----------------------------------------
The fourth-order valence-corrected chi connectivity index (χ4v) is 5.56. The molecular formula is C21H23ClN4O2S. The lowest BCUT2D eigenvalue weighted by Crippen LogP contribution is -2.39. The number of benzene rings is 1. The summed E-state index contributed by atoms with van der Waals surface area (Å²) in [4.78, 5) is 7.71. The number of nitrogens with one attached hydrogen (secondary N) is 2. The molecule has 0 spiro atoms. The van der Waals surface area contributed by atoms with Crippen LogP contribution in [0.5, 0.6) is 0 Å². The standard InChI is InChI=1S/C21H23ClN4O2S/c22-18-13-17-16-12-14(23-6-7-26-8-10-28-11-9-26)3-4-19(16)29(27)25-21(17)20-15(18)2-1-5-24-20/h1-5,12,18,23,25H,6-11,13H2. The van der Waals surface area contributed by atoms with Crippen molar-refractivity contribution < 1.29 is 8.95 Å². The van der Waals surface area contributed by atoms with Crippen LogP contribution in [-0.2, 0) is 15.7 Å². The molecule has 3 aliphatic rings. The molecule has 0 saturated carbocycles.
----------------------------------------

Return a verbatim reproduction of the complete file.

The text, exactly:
The fourth-order valence-corrected chi connectivity index (χ4v) is 5.56. The molecular formula is C21H23ClN4O2S. The lowest BCUT2D eigenvalue weighted by Crippen LogP contribution is -2.39. The number of benzene rings is 1. The summed E-state index contributed by atoms with van der Waals surface area (Å²) in [4.78, 5) is 7.71. The number of nitrogens with one attached hydrogen (secondary N) is 2. The molecule has 0 spiro atoms. The van der Waals surface area contributed by atoms with Crippen LogP contribution in [0.5, 0.6) is 0 Å². The standard InChI is InChI=1S/C21H23ClN4O2S/c22-18-13-17-16-12-14(23-6-7-26-8-10-28-11-9-26)3-4-19(16)29(27)25-21(17)20-15(18)2-1-5-24-20/h1-5,12,18,23,25H,6-11,13H2. The van der Waals surface area contributed by atoms with Crippen molar-refractivity contribution < 1.29 is 8.95 Å². The van der Waals surface area contributed by atoms with Crippen LogP contribution in [-0.2, 0) is 15.7 Å². The molecule has 3 aliphatic rings. The molecule has 0 saturated carbocycles.